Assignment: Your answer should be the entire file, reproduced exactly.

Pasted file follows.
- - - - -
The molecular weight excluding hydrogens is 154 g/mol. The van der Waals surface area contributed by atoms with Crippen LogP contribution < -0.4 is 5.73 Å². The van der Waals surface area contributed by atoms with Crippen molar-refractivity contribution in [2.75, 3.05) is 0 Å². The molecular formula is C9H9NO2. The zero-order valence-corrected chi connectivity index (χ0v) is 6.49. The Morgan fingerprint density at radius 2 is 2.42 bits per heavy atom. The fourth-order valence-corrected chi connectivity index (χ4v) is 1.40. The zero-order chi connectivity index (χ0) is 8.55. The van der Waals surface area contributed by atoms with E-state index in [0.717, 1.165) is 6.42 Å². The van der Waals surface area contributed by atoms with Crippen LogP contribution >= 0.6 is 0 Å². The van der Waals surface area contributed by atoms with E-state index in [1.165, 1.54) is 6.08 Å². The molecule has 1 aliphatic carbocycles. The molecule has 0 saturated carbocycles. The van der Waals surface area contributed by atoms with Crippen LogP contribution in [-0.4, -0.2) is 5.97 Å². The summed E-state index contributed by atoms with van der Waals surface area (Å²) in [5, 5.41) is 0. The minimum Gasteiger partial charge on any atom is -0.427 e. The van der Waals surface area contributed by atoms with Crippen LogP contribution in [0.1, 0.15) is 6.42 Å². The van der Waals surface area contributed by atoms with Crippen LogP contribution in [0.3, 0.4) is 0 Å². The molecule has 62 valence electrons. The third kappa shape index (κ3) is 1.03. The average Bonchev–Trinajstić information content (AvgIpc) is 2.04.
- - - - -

The molecular weight excluding hydrogens is 154 g/mol. The van der Waals surface area contributed by atoms with Crippen LogP contribution < -0.4 is 5.73 Å². The van der Waals surface area contributed by atoms with Crippen molar-refractivity contribution in [2.75, 3.05) is 0 Å². The molecular formula is C9H9NO2. The zero-order valence-corrected chi connectivity index (χ0v) is 6.49. The Morgan fingerprint density at radius 2 is 2.42 bits per heavy atom. The fourth-order valence-corrected chi connectivity index (χ4v) is 1.40. The zero-order chi connectivity index (χ0) is 8.55. The van der Waals surface area contributed by atoms with E-state index in [0.717, 1.165) is 6.42 Å². The van der Waals surface area contributed by atoms with Crippen LogP contribution >= 0.6 is 0 Å². The van der Waals surface area contributed by atoms with E-state index in [1.165, 1.54) is 6.08 Å². The molecule has 1 aliphatic carbocycles. The molecule has 0 saturated carbocycles. The van der Waals surface area contributed by atoms with Crippen LogP contribution in [-0.4, -0.2) is 5.97 Å². The summed E-state index contributed by atoms with van der Waals surface area (Å²) in [5, 5.41) is 0. The minimum Gasteiger partial charge on any atom is -0.427 e. The van der Waals surface area contributed by atoms with Crippen LogP contribution in [0.1, 0.15) is 6.42 Å². The van der Waals surface area contributed by atoms with Crippen LogP contribution in [0.3, 0.4) is 0 Å². The molecule has 62 valence electrons. The third kappa shape index (κ3) is 1.03. The average Bonchev–Trinajstić information content (AvgIpc) is 2.04.